Photobank - Fotolia
Business partnerships, much like a marriage, require trust and compromise. In the case of channel companies, channel partnerships with peers offer an opportunity for growth and the ability to expand the breadth of their offerings -- and partners are increasingly forming strategic alliances.
"There's an old saying: 'No man or woman is an island,'" noted David Streit, principal and owner of managed services provider (MSP) Stephill Associates, who works solo and has formal reciprocal agreements with two other firms to provide on-site support for his clients. "There's no way you can succeed on your own. No one knows everything. So I found I have to rely on others to handle projects that I simply can't handle myself as one person. It's as simple as that."
Having these relationships also allows Streit to be "on an even playing field with larger MSPs who have multiple technicians. I can say to a prospect that while I'm the sole employee, I have on retainer technicians from affiliated firms in the area so I can always cover an assignment."
Technology today, complex and involving so many moving parts, especially with cloud, internet of things and digital transformation, makes it hard for one company to deliver all the components alone, agreed Jacqui Rand, co-founder and director of Channeliser, which acts as a clearinghouse for IT partners to find one another.
Increasingly, she said, MSPs, value-added resellers and vendors "all need to form strategic partnerships and alliances to deliver the solution as a whole to the customer" while providing a single point of contact and engagement. "Partnering enables a combined solution to extend into new markets and opens up new opportunities."
Channeliser, which offers a software platform and a social business environment for companies to connect and engage, is seeing growing momentum for the partner-to-partner model. The company launched in July 2015 and today has about 2,000 member companies and individuals.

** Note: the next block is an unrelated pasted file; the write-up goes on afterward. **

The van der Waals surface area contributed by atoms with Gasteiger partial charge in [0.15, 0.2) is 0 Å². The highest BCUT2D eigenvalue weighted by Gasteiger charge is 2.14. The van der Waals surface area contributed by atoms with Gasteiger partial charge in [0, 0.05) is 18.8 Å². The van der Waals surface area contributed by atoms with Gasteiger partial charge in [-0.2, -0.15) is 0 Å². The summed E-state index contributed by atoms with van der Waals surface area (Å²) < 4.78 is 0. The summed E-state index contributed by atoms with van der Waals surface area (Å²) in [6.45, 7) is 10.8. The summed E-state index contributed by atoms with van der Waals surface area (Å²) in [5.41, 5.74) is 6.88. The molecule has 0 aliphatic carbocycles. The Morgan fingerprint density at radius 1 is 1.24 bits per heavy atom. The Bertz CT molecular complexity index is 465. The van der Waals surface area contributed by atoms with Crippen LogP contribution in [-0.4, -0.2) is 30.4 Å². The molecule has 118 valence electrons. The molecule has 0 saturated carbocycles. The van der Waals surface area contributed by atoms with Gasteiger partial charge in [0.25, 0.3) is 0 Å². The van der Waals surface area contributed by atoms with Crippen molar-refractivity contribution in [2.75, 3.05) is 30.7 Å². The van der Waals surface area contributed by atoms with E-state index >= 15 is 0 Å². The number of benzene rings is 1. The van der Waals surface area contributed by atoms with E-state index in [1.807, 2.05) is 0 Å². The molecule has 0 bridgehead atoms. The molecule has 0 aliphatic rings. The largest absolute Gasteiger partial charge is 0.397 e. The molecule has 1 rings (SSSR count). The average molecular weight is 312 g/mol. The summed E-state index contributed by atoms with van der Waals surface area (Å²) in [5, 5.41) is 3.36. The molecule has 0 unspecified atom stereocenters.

According to Diane Krakora, CEO of partnering consultancy PartnerPath, solution providers have been partnering for two primary reasons in the past five years: to find the technical skills they need to meet customers' needs and for geographic reach.
"With the growing adoption of on-demand or subscription-based solutions, we see solution providers needing to partner with other solution providers for the technical expertise to put a solution together to meet the customer's needs," she said. "The full solution takes several software, hardware and services components knitted together."
For example, a solution provider might have the overall relationship and trust of the customer -- but need technical expertise to deliver on the solution, she added.
In terms of geography, a solution provider based in Connecticut might need some on-site help for their customers in California. "With the emergence and adoption of cloud, this reason is less of a driver in the last five years than it has been in the past," she added. "However, there are still times when solution providers need a local resource to help out their customers."
Channel partnerships: Structuring the alliance
When partners decide they want to form an alliance, they need to figure out if the alliance will be a one-time arrangement or a longer-term strategic partnership, Rand said. "If the latter, the combined group needs to collaborate to define what the offering is; what the go-to-market strategy is; and who does what, when, how, by when and for what remuneration," she advised. "A joint business plan is a good idea to ensure that all are aligned, too."
It is also critical at the outset to make sure the partner you want to work with can deliver on a product, observed Stanley Louissaint, principal and founder of MSP firm Fluid Designs. "The way you vet them is by asking for references."